What is Social Comparison?

A colleague commented on my recent Procrastination post that Procrastination is not his problem, but Social Comparison is.

I took this as a call to write something on Social Comparison—and also as an opportunity to play with ChatGPT. I know, please forgive, couldn’t help myself, and here is what I got:

Social comparison is the process of evaluating one’s own abilities, opinions, and traits by comparing them to those of others. It is a natural and often unconscious process that occurs when people look to others as a source of information about themselves and the world around them. Social comparison can take place in various forms, including upward comparison (comparing oneself to people who are perceived as better off), downward comparison (comparing oneself to people who are perceived as worse off), and lateral comparison (comparing oneself to people who are perceived as similar). This process can have both positive and negative effects on an individual’s self-esteem, motivation, and well-being. On one hand, social comparison can provide a sense of relative improvement and increase self-esteem. On the other hand, it can also lead to feelings of inferiority and decreased self-worth.

There is something sort of blinding about it, no? Then again, I do think it had something to say. Let’s look at some examples.

A Case of Social Comparison Anguish

Just this past week, a client shared her anguish that others were coupled, while she is not—yet. February is that time of year after all, with Valentine’s Day coming up, the “cruel holiday” as it is sometimes called:

Maybe you’re single and don’t want to be. Maybe you’re in a relationship, but an unhealthy one. Maybe you’ve lost someone you loved with all your heart. Maybe you feel completely unloved by anyone and everyone. Valentine’s Day feels like a cruel reminder of what’s missing. Maybe you don’t even know why you’re feeling depressed, you just do. Or maybe, you’re not the one feeling depressed, but want to help a loved one who is.

But what I believe made social comparison fill her with anguish instead of simple sadness or longing was how harshly she judged herself for feeling any of it at all.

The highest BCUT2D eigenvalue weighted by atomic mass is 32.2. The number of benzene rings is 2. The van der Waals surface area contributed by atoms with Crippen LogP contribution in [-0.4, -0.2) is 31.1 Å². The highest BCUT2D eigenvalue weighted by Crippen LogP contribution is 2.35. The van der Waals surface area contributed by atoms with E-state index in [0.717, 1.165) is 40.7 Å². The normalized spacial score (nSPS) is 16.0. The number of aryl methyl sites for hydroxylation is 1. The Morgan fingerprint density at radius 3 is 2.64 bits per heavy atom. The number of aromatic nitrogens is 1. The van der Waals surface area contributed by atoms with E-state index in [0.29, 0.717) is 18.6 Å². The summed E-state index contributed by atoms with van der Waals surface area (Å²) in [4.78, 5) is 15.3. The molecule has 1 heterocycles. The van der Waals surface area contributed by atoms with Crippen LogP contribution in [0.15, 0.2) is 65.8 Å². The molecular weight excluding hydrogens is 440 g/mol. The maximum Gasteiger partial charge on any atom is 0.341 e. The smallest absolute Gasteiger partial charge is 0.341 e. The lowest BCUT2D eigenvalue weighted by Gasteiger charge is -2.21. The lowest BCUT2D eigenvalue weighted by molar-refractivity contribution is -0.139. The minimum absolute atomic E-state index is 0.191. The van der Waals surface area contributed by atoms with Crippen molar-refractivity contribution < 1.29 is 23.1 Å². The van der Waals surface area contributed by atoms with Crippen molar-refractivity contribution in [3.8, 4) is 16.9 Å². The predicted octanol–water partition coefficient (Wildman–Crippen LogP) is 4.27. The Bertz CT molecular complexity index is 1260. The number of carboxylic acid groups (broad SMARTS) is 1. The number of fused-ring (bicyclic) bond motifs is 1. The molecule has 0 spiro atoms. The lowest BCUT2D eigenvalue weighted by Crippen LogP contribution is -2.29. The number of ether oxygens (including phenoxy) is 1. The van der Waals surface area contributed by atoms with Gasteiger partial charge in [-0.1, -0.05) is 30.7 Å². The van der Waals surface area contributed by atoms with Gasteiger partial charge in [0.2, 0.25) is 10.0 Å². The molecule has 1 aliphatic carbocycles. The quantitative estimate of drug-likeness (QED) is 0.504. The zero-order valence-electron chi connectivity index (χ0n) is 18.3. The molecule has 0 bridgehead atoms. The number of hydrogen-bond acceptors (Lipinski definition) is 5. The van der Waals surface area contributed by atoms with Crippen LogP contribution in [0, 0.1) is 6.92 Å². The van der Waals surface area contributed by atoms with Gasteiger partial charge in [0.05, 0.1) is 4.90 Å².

External messages from family, friends, and our culture at large—messages that had taken hold inside of her own mind by now—were basically, to paraphrase: ‘This is of your own making, either do something about it, or suck it up and deal’.

Just as ChatGPT said, she experiences “feelings of inferiority and decreased self-worth.” And envy too, asking herself if it’s really okay to feel bitter, resentful, and envious about the happiness of other people she actually loves. Here again, social comparison resulting in feeling bad about feeling bad.

Whether it’s our attractiveness, our wealth, our intelligence, or our success in life by whatever measure matters to us—when humans compare, they just might feel something, and you know what, that’s okay.

Rumi’s Take

Rumi (13th century Persian poet) and I agree that there is no such thing as a bad feeling. Human feelings, no matter if unpleasant, maybe especially if unpleasant, are our guides and should be welcomed as such. Here is his poem on that:

The Guest House

This being human is a guest house.
Every morning a new arrival.

A joy, a depression, a meanness,
some momentary awareness comes
as an unexpected visitor.

Welcome and entertain them all!
Even if they’re a crowd of sorrows,
who violently sweep your house
empty of its furniture,
still, treat each guest honorably.
He may be clearing you out
for some new delight.

The dark thought, the shame, the malice,
meet them at the door laughing,
and invite them in.

Be grateful for whoever comes,
because each has been sent
as a guide from beyond.

Now, for an example of feelings as guides…

A Case of Social Comparison Joy

As our new friend ChatGPT also said, social comparison “can provide a sense of relative improvement and increase self-esteem.” What follows is an excerpt from an earlier post with a true story of social comparison gone well (as well as I believe things can go for the woman I mentioned above, if that’s what her heart desires):

So, is there any kind of envy that can do any good? Actually, there is. Victor Frankl said, “Between stimulus and response, there is a space. In that space is our power to choose our response. In our response lies our growth and our freedom.”

A working, single mother (we’ll call her Nancy) once told me, in a rather disagreeable tone, how upset she felt when she noticed my nice new car in the lot.

I asked her what my new car represented to her that she wished she had more of in her own life. “Security and stability,” she replied. Nancy and I worked together in that space between her envy and her punishing behavior to find her freedom and growth.

By the end of our work together, Nancy had used this new awareness to find herself both a new higher paying job she enjoyed and a loving marriage to go with it. As with other emotions, envy can be useful information if we use it that way.

Nancy is a great example of what good can come when we do that thing that humans do, which is to socially compare.

For help with this or something else, contact me at Email:  Madelaine Weiss

Warm wishes,


Photo by Unsplash Josh Withers

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About the Author: Madelaine Weiss
Madelaine Claire Weiss (LICSW, MBA, BCC) is a Licensed Psychotherapist, a Board Certified Executive-Career-Life Coach, and bestselling author of “Getting to G.R.E.A.T. 5-Step Strategy for Work and Life.” sfas

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